Grazing in the semi-arid American West in five photos.

After a couple days in western Wyoming, I got back into northern Utah, where I started looking for pictures of grazing on and around the Snake River Plain, where I have been doing some work on vegetation, instream wood and fish habitat. During an ominous and stormy cloud passage over the Tetons yesterday, I was reminded of some numbers I had seen that estimated lightning kills of livestock in the West. I remembered seeing some big estimates, as many as 30,000 animals in the West in bad years. This raised the question, how many sheep and cows were possibly on the range if 30,000 animals could possibly be killed in one season?

To get an idea of the turn-of-the-century grazing landscape, one that shapes current ecosystem structure and function, here are five old pictures from Utah, Wyoming, Idaho, Arizona, and Oregon:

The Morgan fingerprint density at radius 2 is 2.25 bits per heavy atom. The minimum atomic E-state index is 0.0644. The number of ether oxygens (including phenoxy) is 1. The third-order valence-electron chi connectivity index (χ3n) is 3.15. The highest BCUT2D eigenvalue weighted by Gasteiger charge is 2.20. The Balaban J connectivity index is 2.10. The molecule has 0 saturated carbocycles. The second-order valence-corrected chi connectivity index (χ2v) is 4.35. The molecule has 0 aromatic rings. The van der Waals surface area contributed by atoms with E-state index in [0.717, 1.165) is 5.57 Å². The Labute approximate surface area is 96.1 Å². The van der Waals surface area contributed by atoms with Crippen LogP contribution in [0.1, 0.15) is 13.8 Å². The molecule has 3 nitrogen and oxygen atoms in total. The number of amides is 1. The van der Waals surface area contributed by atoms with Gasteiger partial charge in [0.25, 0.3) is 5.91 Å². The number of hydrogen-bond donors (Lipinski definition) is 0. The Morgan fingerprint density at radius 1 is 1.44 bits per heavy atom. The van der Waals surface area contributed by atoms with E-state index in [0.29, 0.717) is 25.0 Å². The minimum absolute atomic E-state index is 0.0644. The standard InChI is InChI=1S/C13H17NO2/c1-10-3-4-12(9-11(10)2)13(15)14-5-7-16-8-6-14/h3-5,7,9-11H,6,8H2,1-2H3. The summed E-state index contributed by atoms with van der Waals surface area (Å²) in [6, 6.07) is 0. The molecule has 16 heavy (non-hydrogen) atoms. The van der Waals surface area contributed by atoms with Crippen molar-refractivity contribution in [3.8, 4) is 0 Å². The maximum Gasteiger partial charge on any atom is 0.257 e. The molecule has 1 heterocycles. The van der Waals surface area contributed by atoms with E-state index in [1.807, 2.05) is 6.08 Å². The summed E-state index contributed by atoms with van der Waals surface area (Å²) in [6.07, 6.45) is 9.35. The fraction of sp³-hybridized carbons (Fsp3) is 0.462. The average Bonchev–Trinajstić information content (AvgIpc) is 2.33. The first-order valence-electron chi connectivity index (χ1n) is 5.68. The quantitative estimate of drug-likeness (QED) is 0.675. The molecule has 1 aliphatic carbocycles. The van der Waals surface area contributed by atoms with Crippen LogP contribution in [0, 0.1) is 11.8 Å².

1. Ponderosa pine forest grazing in northern Arizona, USA, circa 1899. Photo: Northern Arizona University Library Special Collections.

2. In 1939, over eight-hundred sheep were killed in Utah's Raft River Mountains during a single lightning event.

3. Sheep grazing near Worland, WY. Photo: Bureau of Land Management

4. Sheep on the Wallowa National Forest, OR in 1938. Photo: USDA Forest Service historic collections.

5. Sheep on the Boise National Forest, ID. Photo: the Forest History Society.

The Forest History Society found that 13 million sheep and nearly two million cattle grazed Utah, Idaho, Nevada and Wyoming in the year 1900. The profound effects of early unregulated grazing have been mitigated by reductions in herd size and grazing duration, but it's still shocking to think of what rangelands looked like prior to cattle grazing at the turn of the century.

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